Why am I writing this today?  It seems like there have been a lot of babies leaving us lately...  I attended the funeral of a playmate of my 2 year old daughter recently.  She was only 3 weeks older than Casey.  Just a few days ago, I heard of a 3 year old who was lost.  A local family lost 2 young daughters to a house fire.  Newtown.  And these families, and the countless others like them, need us to support them correctly, and not to just ignore it.  Don't just ignore and offer painful platitudes... help by facing the pain with them.  From what I'm told, it helps more than we can know.

One of my amazing survivor friends told another recent survivor to ignore everyone that kept telling her to "just take one day at a time".  She said that one whole, long, excruciating day was too overwhelming.  She should take one minute at a time, one breath.  That can be handled.  And you just take it from there.  If that doesn't help with our understanding, I don't know what will.

Take a look at this Still Standing Magazine... let these wonderful people help you help others.  Please...  do not ignore or push aside the loss of a baby, whether they were born or unborn when they got their wings.

And then...  go see Return to Zero when it's released.  You will help so many families by breaking the silence.

Friday, March 22, 2013

Frustrations, Plateaus and Other Fun Stuff

I don't like 2013.  I know we're only 3 months in, and it's certainly possible that 2013 will redeem itself, but I'm not holding out much hope.  Less than 2 weeks in, I had a minor fender bender in my brand new, 4 month old, Honda Pilot.  My husband insists that once it was washed, you can't even tell.  There are some scratches, and the wheel well is pushed out ever so slightly.  I can tell.  It pisses me off every time I see it.  Because the stoopid accident was my fault.  Haven't had an accident for over 10 years, and I swipe a guy at 11pm on a Saturday night in downtown Baltimore.  While wearing a formal dress.  Great.

Our shower is broken.  The base has a nifty crack in it that started leaking into my son's closet.  You know how I know?  I found mold growing on the ceiling in there when I was putting away some blankets from a sleepover he had.  We can't use my shower until it gets fixed.  Which was supposed to happen 2 days ago, but since the part has to be special ordered, I have to wait another 2 weeks.  Oh, and did I mention that the money to fix this particular debacle comes from the money I was going to use to buy my new, professional grade camera?  That I have been waiting for and drooling over forever?  Yeah.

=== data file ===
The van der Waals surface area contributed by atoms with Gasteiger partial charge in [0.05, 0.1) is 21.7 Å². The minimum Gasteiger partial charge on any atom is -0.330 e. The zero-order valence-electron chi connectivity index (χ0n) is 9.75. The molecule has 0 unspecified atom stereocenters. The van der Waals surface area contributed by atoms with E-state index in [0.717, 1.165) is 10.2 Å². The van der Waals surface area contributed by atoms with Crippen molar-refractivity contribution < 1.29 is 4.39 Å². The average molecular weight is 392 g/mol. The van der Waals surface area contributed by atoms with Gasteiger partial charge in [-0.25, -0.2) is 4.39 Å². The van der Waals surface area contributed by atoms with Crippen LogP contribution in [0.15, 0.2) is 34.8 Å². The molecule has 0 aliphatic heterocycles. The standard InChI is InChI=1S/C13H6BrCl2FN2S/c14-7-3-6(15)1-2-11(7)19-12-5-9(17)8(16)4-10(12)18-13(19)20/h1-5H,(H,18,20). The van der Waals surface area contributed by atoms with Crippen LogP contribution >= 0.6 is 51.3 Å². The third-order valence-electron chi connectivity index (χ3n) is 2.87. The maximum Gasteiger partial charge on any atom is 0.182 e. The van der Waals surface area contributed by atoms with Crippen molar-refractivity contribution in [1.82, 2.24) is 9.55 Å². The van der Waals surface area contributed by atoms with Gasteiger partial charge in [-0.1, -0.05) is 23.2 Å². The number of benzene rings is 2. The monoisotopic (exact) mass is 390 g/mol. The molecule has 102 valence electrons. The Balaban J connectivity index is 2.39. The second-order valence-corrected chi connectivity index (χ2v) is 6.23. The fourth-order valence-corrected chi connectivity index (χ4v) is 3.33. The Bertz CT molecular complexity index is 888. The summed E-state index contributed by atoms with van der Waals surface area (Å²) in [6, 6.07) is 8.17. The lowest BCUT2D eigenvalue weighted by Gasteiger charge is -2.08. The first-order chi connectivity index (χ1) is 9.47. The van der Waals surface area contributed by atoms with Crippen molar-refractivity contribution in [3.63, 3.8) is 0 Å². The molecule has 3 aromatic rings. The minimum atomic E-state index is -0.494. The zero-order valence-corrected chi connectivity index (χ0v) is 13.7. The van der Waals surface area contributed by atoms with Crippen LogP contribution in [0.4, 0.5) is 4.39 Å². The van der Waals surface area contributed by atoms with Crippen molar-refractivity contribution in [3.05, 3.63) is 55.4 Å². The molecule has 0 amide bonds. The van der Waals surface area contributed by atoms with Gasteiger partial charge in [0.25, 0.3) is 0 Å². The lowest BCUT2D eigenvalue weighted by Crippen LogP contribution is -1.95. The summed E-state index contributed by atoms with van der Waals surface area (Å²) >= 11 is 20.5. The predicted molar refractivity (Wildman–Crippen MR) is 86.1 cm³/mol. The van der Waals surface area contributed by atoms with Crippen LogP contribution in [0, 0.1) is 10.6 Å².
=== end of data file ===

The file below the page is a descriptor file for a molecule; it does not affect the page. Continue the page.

My husband changed jobs (that's actually good).  We found out after he started that his new insurance wouldn't kick in for almost 2 months.  And when the Cobra letter came in the mail, it was more than our mortgage to get the patch insurance.  Nobody get sick until April 1st, people!!

I've had to deal with an unacceptable level of drama in an organization I volunteer for.  A reminder of why I, at times, really dislike being only one of the people in charge, as opposed to the person in charge.  When you're the person in charge, you can tell everyone else to take a long walk off a short pier, and do what you think is right.  Sometimes, it's just better that way.

Since March 17th, 2012, I've lost 54 pounds.  I've gone from a size 14 to a size 8.  And I'm stuck.  Been stuck, and fluctuating inside the same 3 pounds for six. weeks.  When I'm at the bottom of that 3 pounds, I only have about 10 pounds to go to hit my goal.  Ten pounds!!  I've lost almost 55 pounds, how come I can't drop the last 10?!  Grrrrr.

Most recently, my son started his Little League season.  His first year in kid pitch, yay!  And he winds up with what, by all appearances, is an amazing Coach.  After the first practice, I was thrilled.  Until we got the email that he's moving his child down to machine pitch - for perfectly good reasons, and I respect that - and won't be the Coach.  Less than one week of practice, 2 weeks until opening day, and he's on his second Coach.  Woo. Hoo.

But, here's the thing...  If you know me, you know I'm a pretty positive person.  I'm simply wired that way.  So, with all the stuff that's happened in this thus far short year, I'm still managing to see the silver lining - thank GOD.  Otherwise, I might have already stuck a fork in my eye.  Repeatedly.  That fender bender?  It really was minor, and no one was hurt.  It's just a car.  A fabulous, amazing, well-worth-the-long-wait-for-it car, but still just a material thing.  And the kids were not with us for the experience.  And the insurance company rocked it.

The mold in my son's ceiling?  Nothing but ordinary, run-of-the-mill, non-toxic water mold.  And not much of it.  A simple removal and replacement of the offending affected drywall, and it's fixed.  The shower?  After some whopping estimates that ranged from a staggering $5,500 (do NOT use Sears home renovation services!  Everything from the guy that came out to the overpriced products stunk.) to a more reasonable $2,000, we found a highly recommended independent construction guy who'll do it for $800.  More silver lining on that one?  That means I can get my camera!!